In direct contrast, Corpus Christi: Playing With Redemption, is the type of film that could make even the least spiritual among us have flutters of faith. If not in God, then in the power of a group of people taking on a sore subject not for wealth but for the greater good.
The documentary, directed by Nic Arnzen and James Brandon, touches on the original, tumultuous Off Broadway debut of Terrence McNally's play Corpus Christi, which was targeted by the religious right as sacrilege for presenting the son of God as a gay man, but spends most of its time chronicling Arnzen's recent production of the play. His version casts many women in the otherwise all-male play and has been on the road to places as far-flung as Scotland and as uncomfortably close to home as Texas, which one man of the cloth refers to as "the heart of darkness" in the film.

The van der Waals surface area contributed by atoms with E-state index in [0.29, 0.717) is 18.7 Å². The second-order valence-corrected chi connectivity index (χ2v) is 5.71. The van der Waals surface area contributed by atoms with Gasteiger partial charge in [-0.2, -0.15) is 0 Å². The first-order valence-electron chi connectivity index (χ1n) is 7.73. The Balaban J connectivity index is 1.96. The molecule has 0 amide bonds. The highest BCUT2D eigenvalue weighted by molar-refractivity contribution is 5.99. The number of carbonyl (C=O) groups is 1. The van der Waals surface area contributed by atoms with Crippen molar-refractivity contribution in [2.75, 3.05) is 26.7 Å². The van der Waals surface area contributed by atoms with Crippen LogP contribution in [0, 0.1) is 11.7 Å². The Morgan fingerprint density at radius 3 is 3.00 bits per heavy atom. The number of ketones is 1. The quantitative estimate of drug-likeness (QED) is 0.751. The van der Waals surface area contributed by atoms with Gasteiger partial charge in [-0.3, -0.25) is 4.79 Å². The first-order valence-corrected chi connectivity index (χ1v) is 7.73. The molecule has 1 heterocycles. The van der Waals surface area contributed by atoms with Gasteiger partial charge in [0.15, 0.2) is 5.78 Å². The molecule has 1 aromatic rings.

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Brandon (Michael Fassbender) is a New Yorker who shuns intimacy with women but feeds his desires with a compulsive addiction to sex. When his wayward younger sister (Carey Mulligan) moves into his apartment and stirs up memories of their shared painful past, Brandon's insular life spirals out of control.
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I was knee-deep in Madonna recapping this morning when the Oscar nominations were announced—some real surprises in there, including only two nominees for song (suck it, Elton John), a full five nominees for animated feature (but no Gnomeo & Juliet, so...maybe David Furnish & Elton John can 69-suck it!), no recognition for Bill Cunningham New York, no Leo DiCaprio (yet STILL no space for Michael Fassbender) and quite a few more.